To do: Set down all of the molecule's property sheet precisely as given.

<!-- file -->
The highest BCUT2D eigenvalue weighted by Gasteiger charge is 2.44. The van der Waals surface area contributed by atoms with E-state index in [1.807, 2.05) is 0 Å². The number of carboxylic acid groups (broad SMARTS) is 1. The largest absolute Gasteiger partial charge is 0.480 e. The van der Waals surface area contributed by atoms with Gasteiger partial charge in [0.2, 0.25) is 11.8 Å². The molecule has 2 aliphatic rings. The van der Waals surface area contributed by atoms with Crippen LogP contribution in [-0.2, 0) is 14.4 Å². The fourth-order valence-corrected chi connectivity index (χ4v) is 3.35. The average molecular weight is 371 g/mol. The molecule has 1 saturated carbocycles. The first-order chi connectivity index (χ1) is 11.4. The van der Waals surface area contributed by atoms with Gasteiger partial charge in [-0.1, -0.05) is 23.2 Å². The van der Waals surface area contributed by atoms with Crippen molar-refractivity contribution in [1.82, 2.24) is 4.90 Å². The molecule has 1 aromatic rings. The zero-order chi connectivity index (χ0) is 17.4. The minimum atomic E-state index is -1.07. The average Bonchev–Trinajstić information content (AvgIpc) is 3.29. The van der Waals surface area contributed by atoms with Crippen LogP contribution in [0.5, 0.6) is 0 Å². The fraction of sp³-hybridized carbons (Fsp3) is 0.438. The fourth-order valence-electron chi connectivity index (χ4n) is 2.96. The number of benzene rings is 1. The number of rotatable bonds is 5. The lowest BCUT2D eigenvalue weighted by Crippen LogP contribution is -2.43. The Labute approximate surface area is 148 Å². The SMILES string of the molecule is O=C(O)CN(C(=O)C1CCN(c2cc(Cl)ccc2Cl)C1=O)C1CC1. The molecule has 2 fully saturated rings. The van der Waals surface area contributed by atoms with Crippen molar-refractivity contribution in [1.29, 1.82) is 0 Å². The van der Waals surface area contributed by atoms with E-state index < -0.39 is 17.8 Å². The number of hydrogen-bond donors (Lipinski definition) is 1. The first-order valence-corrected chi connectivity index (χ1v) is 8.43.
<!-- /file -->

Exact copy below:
The highest BCUT2D eigenvalue weighted by Gasteiger charge is 2.44. The van der Waals surface area contributed by atoms with E-state index in [1.807, 2.05) is 0 Å². The number of carboxylic acid groups (broad SMARTS) is 1. The largest absolute Gasteiger partial charge is 0.480 e. The van der Waals surface area contributed by atoms with Gasteiger partial charge in [0.2, 0.25) is 11.8 Å². The molecule has 2 aliphatic rings. The van der Waals surface area contributed by atoms with Crippen LogP contribution in [-0.2, 0) is 14.4 Å². The fourth-order valence-corrected chi connectivity index (χ4v) is 3.35. The average molecular weight is 371 g/mol. The molecule has 1 saturated carbocycles. The first-order chi connectivity index (χ1) is 11.4. The van der Waals surface area contributed by atoms with Gasteiger partial charge in [-0.1, -0.05) is 23.2 Å². The van der Waals surface area contributed by atoms with Crippen molar-refractivity contribution in [1.82, 2.24) is 4.90 Å². The molecule has 1 aromatic rings. The zero-order chi connectivity index (χ0) is 17.4. The minimum atomic E-state index is -1.07. The average Bonchev–Trinajstić information content (AvgIpc) is 3.29. The van der Waals surface area contributed by atoms with Crippen LogP contribution in [0.5, 0.6) is 0 Å². The fraction of sp³-hybridized carbons (Fsp3) is 0.438. The fourth-order valence-electron chi connectivity index (χ4n) is 2.96. The number of benzene rings is 1. The number of rotatable bonds is 5. The lowest BCUT2D eigenvalue weighted by Crippen LogP contribution is -2.43. The Labute approximate surface area is 148 Å². The SMILES string of the molecule is O=C(O)CN(C(=O)C1CCN(c2cc(Cl)ccc2Cl)C1=O)C1CC1. The molecule has 2 fully saturated rings. The van der Waals surface area contributed by atoms with Crippen molar-refractivity contribution in [1.29, 1.82) is 0 Å². The van der Waals surface area contributed by atoms with E-state index < -0.39 is 17.8 Å². The number of hydrogen-bond donors (Lipinski definition) is 1. The first-order valence-corrected chi connectivity index (χ1v) is 8.43.